I revisited various incarnations of the storied Ultraman property before reading the all new manga, mostly to remind myself about the character and the main touchstones, but also as an excuse to take a trip down the good old nostalgia hole.
My first experience with Ultraman was a nigh unplayable fighting game that was made for the Super Nintendo back in the days of yore (1991), and believe me, the game was pure, uncut garbage. I had assumed it was based on the original Japanese TV show from the mid-60s, but to my surprise, I discovered that it was drawn from the Australian TV series Ultraman: Towards the Future, in an effort to reintroduce American kids to Ultraman. I watched a couple of episodes of the Australian series on YouTube, and despite being full of cheese and more than a little ridiculous, it couldn’t quite capture the ridiculous, cheese-stuffed kaiju zeitgeist of Mighty Morphin’ Power Rangers, which crushed absolutely everything that featured stunt-people wrasslin’ in rubber suits circa 1993.
I then went back even further to the original series, also on YouTube. Between its sheer earnestness and completely amazing theme music, I think I can understand how Ultraman captivated a whole generation of fans. The new manga, written by Eiichi Shimizu and drawn by Tomohiro Shimoguchi, is billed as “the beginning of a new age” right there on the cover, and while it hits many tried and true themes common in re-imaginings, it delivers these themes in a classic, action-packed tale that should satisfy fans old and new.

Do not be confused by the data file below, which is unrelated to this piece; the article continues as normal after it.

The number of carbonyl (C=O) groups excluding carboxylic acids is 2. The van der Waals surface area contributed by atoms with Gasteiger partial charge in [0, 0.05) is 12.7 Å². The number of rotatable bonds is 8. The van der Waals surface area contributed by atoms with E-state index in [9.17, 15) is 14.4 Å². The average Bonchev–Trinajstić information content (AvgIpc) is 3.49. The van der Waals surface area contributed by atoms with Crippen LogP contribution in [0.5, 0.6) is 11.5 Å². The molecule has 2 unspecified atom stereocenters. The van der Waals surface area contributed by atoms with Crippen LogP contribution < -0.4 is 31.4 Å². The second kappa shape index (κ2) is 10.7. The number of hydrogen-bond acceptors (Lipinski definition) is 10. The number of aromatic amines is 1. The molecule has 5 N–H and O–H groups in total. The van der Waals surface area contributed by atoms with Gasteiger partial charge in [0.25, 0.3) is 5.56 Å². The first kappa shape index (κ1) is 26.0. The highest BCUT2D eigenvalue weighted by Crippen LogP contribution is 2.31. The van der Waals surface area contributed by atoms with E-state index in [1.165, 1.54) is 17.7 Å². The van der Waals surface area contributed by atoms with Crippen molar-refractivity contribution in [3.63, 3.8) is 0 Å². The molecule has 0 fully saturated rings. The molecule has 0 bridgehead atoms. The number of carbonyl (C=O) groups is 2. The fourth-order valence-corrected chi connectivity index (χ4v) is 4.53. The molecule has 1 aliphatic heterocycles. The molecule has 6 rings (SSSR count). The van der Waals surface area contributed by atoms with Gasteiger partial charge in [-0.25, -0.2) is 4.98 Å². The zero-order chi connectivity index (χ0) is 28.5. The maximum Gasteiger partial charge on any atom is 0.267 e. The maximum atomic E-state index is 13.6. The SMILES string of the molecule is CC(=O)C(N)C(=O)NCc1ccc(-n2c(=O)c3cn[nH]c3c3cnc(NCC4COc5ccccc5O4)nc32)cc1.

The story takes place decades after the “Giant of Light” partnered with Shin Hayata of the Science Special Search Party to save Earth from repeated invasions by massive monsters. Now the Defense Minister of Japan, Hayata claims he has no recollection of his time spent allied with Ultraman, despite the insistence of Mitsuhiro Ide, another former member of the SSSP and current Chief of the Institute of Science and Technology. Ide reveals a secret to Hayata: Hayata actually became Ultraman during times of crisis, and even now he possesses the “Ultraman Factor,” a source of superhuman abilities which he has passed down to his son, Shinjiro. Ide presses Hayata into service, for evidence has been accumulating that suggests a new threat to earth, and only he and his son have the power to stop it.
In this re-imagining, the giant-sized Ultraman has been converted to a human-sized combat suit worn by Shinjiro. The design is extremely hip but clearly informed by the older look of the multi-storied giant. It seems that the authors were very much inspired by Bio Booster Armor Guyver in their take on Ultraman, yet they remain true to the Ultraman mythos.
While the action is kinetic with leaps from tall buildings and Specium-Ray powered fisticuffs, the script retains an emotional core in the relationship between father and son. This, of course, has been done before, but in Ultraman, it never feels forced or contrived. This core becomes well-established in the first volume, and by all indications, fans will be rewarded in future installments with heart-pounding action and compelling characterizations. Ultraman more than deserves a new generation, and Shimizu and Shimoguchi have proved more than capable of carrying the torch.
Ultraman, vol. 1
by Eiichi Shimizu
Art by Tomohiro Shimoguchi
Viz Media, 2015
Publisher Age Rating: Teen